Lewis Dewees was by occupation a weaver, and for several years pursued his avocation in Philadelphia, afterwards buying land in Delaware, where he raised a family of children. He died in 1743 after accumulating considerable property. His descendants are scattered throughout the West and Southwest. (LaMunyan 18)
The reasons for thinking he might be a son of Gerrit and Sytie:
1. He appears to be in the same generation as the children of Gerrit and Sytie
2. Sytie was the daughter of a Lewis, and according to Dutch naming practices, one of the children should have been named for her father.
3. No other family of DeWeeses lived in the Greater Philadelphia area at this time
4. He was listed as a child by LaMunyan, although with the mistaken information that he emigrated with his father and family in 1689.
5. There is plenty of room for a child or two - children every 2 years or so and then a huge gap between 1666-1672.
Daryl Harvey Johnson lists him as a child, gives him the dates 1670-1743, and calls him Lewis Lambertus. He also lists the Lambertus born 1672, but not the one born 1675 (called Lambert, if that makes a difference) - both of them with baptismal records to their credit. It makes a certain amount of sense to conflate Lewis with one of the Lamberts, since Lewis was a weaver, and Lambert was indentured to a weaver, but in that case, he should be the youngest of the Lamberts, no? Twenty-two years old seems a little old to be apprenticed . . . .
And if he is the same as the youngest Lambert, there is still the child-producing gap between 1666 and 1672.
The Dewees/Vaughan article says that Lewis was living in Kent County, Delaware as early as 1700. LaMunyan says he was mentioned as living in Philadelphia in 1713, and that he bought land in Delaware in 1727. So there is a lot to clear up about this fellow.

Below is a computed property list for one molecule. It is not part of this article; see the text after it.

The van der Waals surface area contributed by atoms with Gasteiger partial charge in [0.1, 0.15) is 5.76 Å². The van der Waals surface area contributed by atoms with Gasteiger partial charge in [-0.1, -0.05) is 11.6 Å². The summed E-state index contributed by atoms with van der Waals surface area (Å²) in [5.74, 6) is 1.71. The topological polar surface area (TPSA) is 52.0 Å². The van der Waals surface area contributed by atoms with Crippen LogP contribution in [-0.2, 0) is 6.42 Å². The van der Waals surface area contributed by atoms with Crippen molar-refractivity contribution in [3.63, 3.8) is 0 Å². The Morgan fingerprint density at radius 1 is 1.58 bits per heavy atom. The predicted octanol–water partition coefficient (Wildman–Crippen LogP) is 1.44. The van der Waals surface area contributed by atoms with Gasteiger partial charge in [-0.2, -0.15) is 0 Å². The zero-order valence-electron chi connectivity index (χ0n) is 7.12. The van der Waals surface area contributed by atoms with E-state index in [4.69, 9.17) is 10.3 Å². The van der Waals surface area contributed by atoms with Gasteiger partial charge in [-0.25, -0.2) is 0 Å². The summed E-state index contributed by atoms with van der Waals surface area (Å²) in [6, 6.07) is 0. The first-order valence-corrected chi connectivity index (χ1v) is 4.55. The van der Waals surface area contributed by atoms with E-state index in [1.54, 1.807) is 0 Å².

Lewis Dewees, youngest (sic) son of Garrett Hendricks and Zytian Dewees, was born in Holland, and emigrated to this country with his father and family in 1689. In the Kent county, Delaware, records he spells his name with the final "e," Deweese. He is mentioned as living in Philadelphia in 1713.
In the year 1727 he bought land in Delaware of Joseph Pidgeon, who was the agent of the Philadelphia Land Company. This land consisted of a tract of 300 acres on the north side of Fishing Creek, Mispillion Hundred, and it was bought May 24, 1727. He sold this tract to his son, Cornelius Deweese, on May 3, 1739, for 50 pounds. Lewis Deweese was a weaver by trade. Nothing further is said of him in the Court records, neither is any mention made in family records. He died in 1743, his will being proved April 5, 1743. He left four children, who are mentioned in his will: William, Cornelius, Samuel, and Hezekiah. (LaMunyan 210) Daryl Harvey Johnson also gives him a child Jonathan.